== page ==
SMACNA’s Albers Commercial Kitchen Services, a division of Albers Mechanical Contractors, Inc., St. Paul, Minn., recently devoted about 30,000 man-hours on the $1.3 billion U.S. Bank Stadium project located in downtown Minneapolis and home of the NFL’s Vikings.
Albers’ craftspersons fabricated and installed approximately 600,000 lbs. of stainless steel kitchen equipment—from 14- to 22-gage, grade 304, No. 4 finish stock—and other components in the executive suites and concession stands, among other locations.
“It was quite an experience,” said Albers Mechanical Contractors Executive Vice President Tom Westby. “Most people think of concession stands as the place where you buy hotdogs at a high school football game. This is more like the Taj Mahal of food and entertainment.”
Albers specializes in stainless steel fabrication for the food service industry and is the only full-service food service equipment fabricator in the upper Midwest.
Their largest—and smoothest—project ever performed
While the stadium project was the largest Albers has ever performed—keeping 60 craftspersons busy for 1½ years—it was also the smoothest, according to Mr. Westby. He said Department Manager/Estimator Brandon Hansen was instrumental in the management of the project—which wasn’t easy because Albers was completing another 174 projects during the period it took to finish the stadium.
“While we were doing all that work, everyone—including helpers, CAD operators, fabricators, and installers—was on call seven days a week. It was pretty crazy and I was proud of every member of the team,” Mr. Westby said.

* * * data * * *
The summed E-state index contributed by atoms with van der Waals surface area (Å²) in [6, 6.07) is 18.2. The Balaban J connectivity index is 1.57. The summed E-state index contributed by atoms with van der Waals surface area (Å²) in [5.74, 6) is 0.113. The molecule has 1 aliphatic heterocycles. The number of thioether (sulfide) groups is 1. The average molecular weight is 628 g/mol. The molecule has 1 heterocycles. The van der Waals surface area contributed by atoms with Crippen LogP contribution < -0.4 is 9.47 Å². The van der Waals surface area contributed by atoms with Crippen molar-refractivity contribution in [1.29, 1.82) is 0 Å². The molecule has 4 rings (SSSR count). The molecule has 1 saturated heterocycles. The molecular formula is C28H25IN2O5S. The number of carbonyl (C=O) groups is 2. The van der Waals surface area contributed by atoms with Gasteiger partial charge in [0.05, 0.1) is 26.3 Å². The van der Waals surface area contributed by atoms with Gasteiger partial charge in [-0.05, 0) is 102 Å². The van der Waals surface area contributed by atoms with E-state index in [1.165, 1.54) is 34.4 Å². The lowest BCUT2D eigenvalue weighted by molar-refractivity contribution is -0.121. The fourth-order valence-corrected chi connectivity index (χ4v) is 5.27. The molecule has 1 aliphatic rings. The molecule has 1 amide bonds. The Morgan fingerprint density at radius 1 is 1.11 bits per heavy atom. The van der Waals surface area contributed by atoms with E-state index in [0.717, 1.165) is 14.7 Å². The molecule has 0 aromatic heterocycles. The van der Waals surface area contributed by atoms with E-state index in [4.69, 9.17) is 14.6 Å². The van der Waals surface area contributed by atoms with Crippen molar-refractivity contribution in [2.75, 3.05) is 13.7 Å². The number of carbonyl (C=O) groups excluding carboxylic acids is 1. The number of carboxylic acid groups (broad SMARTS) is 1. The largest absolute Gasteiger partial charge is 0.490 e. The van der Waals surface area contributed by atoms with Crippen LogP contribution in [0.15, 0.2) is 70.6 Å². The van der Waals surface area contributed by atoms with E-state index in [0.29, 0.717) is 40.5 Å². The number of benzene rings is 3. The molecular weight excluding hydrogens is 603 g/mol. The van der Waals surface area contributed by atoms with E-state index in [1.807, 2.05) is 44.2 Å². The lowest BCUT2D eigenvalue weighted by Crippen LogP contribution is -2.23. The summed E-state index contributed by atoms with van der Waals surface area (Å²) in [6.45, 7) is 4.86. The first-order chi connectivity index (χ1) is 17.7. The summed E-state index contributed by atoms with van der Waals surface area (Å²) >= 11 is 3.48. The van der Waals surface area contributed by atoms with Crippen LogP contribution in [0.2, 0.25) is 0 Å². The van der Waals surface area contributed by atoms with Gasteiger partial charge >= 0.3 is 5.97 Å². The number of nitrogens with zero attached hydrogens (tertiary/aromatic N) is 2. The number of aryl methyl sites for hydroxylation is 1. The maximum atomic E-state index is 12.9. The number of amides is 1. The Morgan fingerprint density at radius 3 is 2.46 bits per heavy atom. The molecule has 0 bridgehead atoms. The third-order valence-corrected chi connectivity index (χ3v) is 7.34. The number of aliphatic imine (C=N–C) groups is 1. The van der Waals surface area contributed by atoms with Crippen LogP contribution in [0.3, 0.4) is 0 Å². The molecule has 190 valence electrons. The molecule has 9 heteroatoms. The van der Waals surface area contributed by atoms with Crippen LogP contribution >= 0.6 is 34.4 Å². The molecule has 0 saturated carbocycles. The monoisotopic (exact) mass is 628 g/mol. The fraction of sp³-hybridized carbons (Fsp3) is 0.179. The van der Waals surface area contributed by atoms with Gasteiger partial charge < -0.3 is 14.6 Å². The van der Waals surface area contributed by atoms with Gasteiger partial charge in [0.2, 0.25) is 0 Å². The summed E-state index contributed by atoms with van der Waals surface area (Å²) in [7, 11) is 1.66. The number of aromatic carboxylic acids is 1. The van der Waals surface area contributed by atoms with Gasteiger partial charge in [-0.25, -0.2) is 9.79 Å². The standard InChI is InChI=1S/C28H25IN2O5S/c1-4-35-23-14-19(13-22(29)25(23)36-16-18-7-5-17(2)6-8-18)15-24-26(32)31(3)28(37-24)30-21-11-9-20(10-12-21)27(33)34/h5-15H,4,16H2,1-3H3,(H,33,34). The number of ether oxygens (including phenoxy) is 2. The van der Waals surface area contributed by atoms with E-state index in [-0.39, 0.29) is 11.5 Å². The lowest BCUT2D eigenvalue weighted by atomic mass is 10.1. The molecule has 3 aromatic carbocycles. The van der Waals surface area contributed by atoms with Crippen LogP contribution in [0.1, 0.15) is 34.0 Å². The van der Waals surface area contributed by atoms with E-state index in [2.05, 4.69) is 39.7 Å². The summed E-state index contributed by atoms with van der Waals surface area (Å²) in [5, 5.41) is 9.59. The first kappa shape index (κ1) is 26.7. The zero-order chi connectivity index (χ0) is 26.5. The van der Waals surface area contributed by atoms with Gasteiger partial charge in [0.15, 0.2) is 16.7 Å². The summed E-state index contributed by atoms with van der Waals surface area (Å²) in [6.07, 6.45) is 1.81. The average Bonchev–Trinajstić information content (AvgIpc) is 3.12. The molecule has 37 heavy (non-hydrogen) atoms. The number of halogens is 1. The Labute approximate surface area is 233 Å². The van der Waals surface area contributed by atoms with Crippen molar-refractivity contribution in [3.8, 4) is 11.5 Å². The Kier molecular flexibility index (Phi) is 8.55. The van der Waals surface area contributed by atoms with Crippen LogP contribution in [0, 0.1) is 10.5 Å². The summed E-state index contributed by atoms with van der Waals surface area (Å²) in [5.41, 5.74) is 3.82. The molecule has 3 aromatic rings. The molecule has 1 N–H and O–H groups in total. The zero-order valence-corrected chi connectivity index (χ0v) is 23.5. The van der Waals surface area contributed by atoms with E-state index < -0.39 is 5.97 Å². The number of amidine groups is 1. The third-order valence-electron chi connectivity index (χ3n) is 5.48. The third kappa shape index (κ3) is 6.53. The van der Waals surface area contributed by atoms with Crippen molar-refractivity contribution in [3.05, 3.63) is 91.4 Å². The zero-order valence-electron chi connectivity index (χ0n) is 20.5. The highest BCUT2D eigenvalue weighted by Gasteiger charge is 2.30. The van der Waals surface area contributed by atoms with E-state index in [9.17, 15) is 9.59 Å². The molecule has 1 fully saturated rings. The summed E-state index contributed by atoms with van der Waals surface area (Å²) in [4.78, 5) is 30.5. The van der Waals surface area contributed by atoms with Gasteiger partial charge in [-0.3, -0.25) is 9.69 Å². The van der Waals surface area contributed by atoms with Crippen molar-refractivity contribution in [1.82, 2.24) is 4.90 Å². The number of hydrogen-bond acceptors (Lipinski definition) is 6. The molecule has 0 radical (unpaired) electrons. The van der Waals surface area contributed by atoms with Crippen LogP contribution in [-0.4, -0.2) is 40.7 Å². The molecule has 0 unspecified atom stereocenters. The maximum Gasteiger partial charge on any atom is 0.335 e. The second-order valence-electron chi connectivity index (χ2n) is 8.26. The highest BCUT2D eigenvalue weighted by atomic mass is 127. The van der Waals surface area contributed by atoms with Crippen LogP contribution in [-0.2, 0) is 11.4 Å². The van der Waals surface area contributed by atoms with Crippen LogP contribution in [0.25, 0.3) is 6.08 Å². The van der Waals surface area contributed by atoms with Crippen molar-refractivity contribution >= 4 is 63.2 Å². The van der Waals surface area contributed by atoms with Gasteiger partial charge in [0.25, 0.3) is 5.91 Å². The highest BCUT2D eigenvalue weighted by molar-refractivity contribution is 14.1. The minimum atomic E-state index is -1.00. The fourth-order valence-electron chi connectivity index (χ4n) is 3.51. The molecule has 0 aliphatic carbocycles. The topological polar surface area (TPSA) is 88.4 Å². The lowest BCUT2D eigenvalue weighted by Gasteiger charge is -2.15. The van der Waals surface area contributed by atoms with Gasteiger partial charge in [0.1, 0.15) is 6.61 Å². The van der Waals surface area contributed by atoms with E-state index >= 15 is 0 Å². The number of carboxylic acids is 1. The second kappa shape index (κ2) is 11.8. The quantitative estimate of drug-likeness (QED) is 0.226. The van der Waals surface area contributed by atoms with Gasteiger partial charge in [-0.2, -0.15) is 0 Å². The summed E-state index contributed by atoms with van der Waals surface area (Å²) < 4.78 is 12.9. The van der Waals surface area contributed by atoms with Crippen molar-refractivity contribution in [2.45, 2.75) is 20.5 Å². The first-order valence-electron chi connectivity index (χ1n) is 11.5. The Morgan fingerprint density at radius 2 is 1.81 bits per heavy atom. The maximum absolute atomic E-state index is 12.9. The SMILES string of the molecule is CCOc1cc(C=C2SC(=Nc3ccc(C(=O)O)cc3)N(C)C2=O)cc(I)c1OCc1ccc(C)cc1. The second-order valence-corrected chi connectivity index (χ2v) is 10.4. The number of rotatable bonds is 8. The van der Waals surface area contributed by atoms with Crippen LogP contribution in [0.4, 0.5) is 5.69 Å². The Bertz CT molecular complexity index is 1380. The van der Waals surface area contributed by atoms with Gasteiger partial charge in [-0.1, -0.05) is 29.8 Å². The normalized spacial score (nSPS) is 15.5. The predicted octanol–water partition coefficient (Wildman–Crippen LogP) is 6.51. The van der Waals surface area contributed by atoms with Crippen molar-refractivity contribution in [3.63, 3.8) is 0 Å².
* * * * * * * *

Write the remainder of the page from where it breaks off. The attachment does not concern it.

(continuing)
New fiber optic laser produces more on the floor
During this period, Albers expanded its fabrication facility by 13,000 square feet—up to 31,000 square feet. Further, because the company logged triple-digit sales growth, company leaders upgraded a shear and hydraulic press brake to high-production automated metal-forming equipment, including a new fiber laser cutting table and press brake line.
“It was clear to us a laser was worth building a business plan around,” Mr. Westby said. “We looked at it from every angle and, at the end of the day, the laser has allowed us to produce more with the same fabrication staff on the floor all within the same facility footprint.”
The fiber optic laser provided a serious time advantage, which meant that fabrication required less than half of the total hours involved. The new equipment also allowed craftspersons to translate clients’ CAD files directly into shop drawings, electronically send the drawings to clients for approval, and then electronically forward the drawings to the shop floor in paper form.
“The laser processes the CAD file with instant, accurate and extremely fast results,” Mr. Westby added, “saving about 2,000 hours per year.”
The key is managing the workload well
Further, using the laser reduced the need for metal shearing because it could cut 400 to 700 inches per minute. Before using the laser, Albers’ employees would spend about 900 man-hours a year cutting parts, and additional time for notching, punching, grinding, and other press brake prep.
“The past two years put stress on our system, but instead of crumbling, we are thriving,” Mr. Westby said. “The key was that we managed our workload well and found a few places to improve without adding a lot of expense.”
Albers Mechanical Contractors Inc. has been delivering simple to complex stainless steel and food service industry fabrication and installation projects for more than 50 years. Albers is one of the few full-service food service equipment fabricators in the U.S. that provides full turn-key solutions from concept to completion.
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